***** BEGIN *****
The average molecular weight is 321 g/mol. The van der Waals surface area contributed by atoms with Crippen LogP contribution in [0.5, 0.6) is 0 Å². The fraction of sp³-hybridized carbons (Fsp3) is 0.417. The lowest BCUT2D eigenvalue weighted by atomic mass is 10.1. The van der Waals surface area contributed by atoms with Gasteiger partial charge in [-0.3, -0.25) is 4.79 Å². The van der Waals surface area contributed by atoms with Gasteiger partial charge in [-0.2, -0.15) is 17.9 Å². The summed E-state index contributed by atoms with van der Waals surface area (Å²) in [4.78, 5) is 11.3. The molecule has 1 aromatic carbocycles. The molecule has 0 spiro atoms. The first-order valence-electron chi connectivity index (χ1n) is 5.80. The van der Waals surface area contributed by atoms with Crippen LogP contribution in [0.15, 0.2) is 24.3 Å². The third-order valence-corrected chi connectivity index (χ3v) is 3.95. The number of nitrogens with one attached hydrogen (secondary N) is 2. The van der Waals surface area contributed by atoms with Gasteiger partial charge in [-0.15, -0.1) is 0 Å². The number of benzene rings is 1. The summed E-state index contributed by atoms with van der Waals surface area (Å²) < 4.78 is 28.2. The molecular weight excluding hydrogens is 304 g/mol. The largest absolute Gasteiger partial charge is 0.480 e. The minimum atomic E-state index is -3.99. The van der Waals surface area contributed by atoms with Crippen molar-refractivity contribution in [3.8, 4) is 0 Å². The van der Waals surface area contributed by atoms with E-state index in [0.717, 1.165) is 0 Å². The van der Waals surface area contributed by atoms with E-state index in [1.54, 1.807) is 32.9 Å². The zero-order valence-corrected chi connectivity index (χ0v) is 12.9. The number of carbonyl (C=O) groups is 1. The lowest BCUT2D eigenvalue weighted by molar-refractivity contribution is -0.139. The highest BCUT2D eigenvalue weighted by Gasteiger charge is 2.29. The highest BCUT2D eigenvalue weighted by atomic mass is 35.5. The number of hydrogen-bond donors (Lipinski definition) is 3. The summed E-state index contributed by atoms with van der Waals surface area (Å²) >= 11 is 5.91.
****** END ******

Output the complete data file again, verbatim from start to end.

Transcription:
The average molecular weight is 321 g/mol. The van der Waals surface area contributed by atoms with Crippen LogP contribution in [0.5, 0.6) is 0 Å². The fraction of sp³-hybridized carbons (Fsp3) is 0.417. The lowest BCUT2D eigenvalue weighted by atomic mass is 10.1. The van der Waals surface area contributed by atoms with Gasteiger partial charge in [-0.3, -0.25) is 4.79 Å². The van der Waals surface area contributed by atoms with Gasteiger partial charge in [-0.2, -0.15) is 17.9 Å². The summed E-state index contributed by atoms with van der Waals surface area (Å²) in [4.78, 5) is 11.3. The molecule has 1 aromatic carbocycles. The molecule has 0 spiro atoms. The first-order valence-electron chi connectivity index (χ1n) is 5.80. The van der Waals surface area contributed by atoms with Crippen LogP contribution in [0.15, 0.2) is 24.3 Å². The third-order valence-corrected chi connectivity index (χ3v) is 3.95. The number of nitrogens with one attached hydrogen (secondary N) is 2. The van der Waals surface area contributed by atoms with Gasteiger partial charge in [-0.15, -0.1) is 0 Å². The number of benzene rings is 1. The summed E-state index contributed by atoms with van der Waals surface area (Å²) < 4.78 is 28.2. The molecular weight excluding hydrogens is 304 g/mol. The largest absolute Gasteiger partial charge is 0.480 e. The minimum atomic E-state index is -3.99. The van der Waals surface area contributed by atoms with Crippen molar-refractivity contribution in [3.8, 4) is 0 Å². The van der Waals surface area contributed by atoms with E-state index in [0.717, 1.165) is 0 Å². The van der Waals surface area contributed by atoms with E-state index in [1.54, 1.807) is 32.9 Å². The zero-order valence-corrected chi connectivity index (χ0v) is 12.9. The number of carbonyl (C=O) groups is 1. The lowest BCUT2D eigenvalue weighted by molar-refractivity contribution is -0.139. The highest BCUT2D eigenvalue weighted by Gasteiger charge is 2.29. The highest BCUT2D eigenvalue weighted by atomic mass is 35.5. The number of hydrogen-bond donors (Lipinski definition) is 3. The summed E-state index contributed by atoms with van der Waals surface area (Å²) >= 11 is 5.91.